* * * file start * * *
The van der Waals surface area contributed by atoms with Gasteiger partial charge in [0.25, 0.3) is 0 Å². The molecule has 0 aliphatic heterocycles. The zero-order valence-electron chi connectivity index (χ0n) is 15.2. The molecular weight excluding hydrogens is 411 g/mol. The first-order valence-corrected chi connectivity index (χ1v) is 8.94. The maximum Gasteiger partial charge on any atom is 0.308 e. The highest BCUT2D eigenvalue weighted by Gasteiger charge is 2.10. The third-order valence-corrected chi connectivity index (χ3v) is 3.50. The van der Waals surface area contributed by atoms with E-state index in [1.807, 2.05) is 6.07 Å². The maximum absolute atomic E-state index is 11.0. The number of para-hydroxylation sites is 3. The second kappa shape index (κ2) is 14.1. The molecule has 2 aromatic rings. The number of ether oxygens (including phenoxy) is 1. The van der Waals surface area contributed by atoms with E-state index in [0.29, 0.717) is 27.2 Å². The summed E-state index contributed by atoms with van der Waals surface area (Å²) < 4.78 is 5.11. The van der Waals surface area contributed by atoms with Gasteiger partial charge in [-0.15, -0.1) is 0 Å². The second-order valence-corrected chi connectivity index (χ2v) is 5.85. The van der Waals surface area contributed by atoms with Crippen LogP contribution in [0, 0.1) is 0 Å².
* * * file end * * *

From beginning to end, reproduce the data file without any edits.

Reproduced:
The van der Waals surface area contributed by atoms with Gasteiger partial charge in [0.25, 0.3) is 0 Å². The molecule has 0 aliphatic heterocycles. The zero-order valence-electron chi connectivity index (χ0n) is 15.2. The molecular weight excluding hydrogens is 411 g/mol. The first-order valence-corrected chi connectivity index (χ1v) is 8.94. The maximum Gasteiger partial charge on any atom is 0.308 e. The highest BCUT2D eigenvalue weighted by Gasteiger charge is 2.10. The third-order valence-corrected chi connectivity index (χ3v) is 3.50. The van der Waals surface area contributed by atoms with E-state index in [1.807, 2.05) is 6.07 Å². The maximum absolute atomic E-state index is 11.0. The number of para-hydroxylation sites is 3. The second kappa shape index (κ2) is 14.1. The molecule has 2 aromatic rings. The number of ether oxygens (including phenoxy) is 1. The van der Waals surface area contributed by atoms with E-state index in [0.29, 0.717) is 27.2 Å². The summed E-state index contributed by atoms with van der Waals surface area (Å²) < 4.78 is 5.11. The van der Waals surface area contributed by atoms with Gasteiger partial charge in [-0.15, -0.1) is 0 Å². The second-order valence-corrected chi connectivity index (χ2v) is 5.85. The van der Waals surface area contributed by atoms with Crippen LogP contribution in [0, 0.1) is 0 Å².